Modelling substances present in an amine scrubbing plant during CO2 capture with aqueous monoethanolamines using multivariate data analysis and ATR-FTIR spectroscopy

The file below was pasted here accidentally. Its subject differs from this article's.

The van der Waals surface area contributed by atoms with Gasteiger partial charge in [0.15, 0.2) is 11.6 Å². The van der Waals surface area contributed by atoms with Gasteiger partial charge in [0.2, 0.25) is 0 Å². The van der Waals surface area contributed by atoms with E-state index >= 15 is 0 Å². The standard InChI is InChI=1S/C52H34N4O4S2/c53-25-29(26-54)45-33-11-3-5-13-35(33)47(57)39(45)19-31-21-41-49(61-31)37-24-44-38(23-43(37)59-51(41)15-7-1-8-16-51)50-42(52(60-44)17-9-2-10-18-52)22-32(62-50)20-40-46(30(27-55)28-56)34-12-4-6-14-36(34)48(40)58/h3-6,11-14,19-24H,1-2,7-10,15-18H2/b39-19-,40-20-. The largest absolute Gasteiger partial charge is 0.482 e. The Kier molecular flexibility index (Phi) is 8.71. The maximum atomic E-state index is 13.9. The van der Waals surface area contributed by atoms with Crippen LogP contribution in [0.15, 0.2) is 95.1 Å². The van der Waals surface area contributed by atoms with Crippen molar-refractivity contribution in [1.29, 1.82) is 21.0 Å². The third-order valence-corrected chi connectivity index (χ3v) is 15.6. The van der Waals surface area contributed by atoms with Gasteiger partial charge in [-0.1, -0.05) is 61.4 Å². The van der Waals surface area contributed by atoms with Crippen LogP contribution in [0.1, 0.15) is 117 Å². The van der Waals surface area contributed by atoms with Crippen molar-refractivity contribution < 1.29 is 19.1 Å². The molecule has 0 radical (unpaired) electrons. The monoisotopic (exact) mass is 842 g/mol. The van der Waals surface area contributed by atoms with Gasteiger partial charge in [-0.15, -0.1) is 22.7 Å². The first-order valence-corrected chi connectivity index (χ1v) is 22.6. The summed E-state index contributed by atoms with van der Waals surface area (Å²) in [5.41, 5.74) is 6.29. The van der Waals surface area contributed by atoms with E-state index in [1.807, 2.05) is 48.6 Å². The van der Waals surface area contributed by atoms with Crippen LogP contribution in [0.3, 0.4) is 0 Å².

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Since the 19th century, an increase in the earth’s temperature has been recorded. The rise in temperature is caused mainly by anthropogenic greenhouse gases, such as CO2. Industrial processes are the cause of 40% of the anthropogenic CO2 emissions. To lower the concentration of greenhouse gases several carbon capture and storage systems have been introduced to power plants. Post-combustion carbon capture systems using chemical absorption by amines are the most promising solution as they can be retrofitted to already existing power plants. This master’s thesis is written in collaboration with Technology Center at Mongstad and aim to provide an inline model to predict CO2 loading, monoethanolamine (MEA) concentration and the concentration of degradation products. Multivariate methods such as principal component analysis, partial least square and variable selection are applied to the data to build a model. A model for inline analysis could potentially improve efficiency and decrease cost, as well as provide continuous monitoring of the process. This would optimize component regulations involved in the process, such as amine loading, the temperature of the stripper and flow rate of CO2 into the system. Total inorganic carbon, total alkalinity, and density have been investigated for both CO2 - lean and CO2-rich solutions. All models obtained have yielded in low root mean square error predictions (RMSEP), compared to the value of the response. The RMSEP values as a percentage of the average response value resulted in a maximum of 2,3 % for the total inorganic carbon model in the lean samples and a minimum of 0,003 % for the density model built on the rich samples.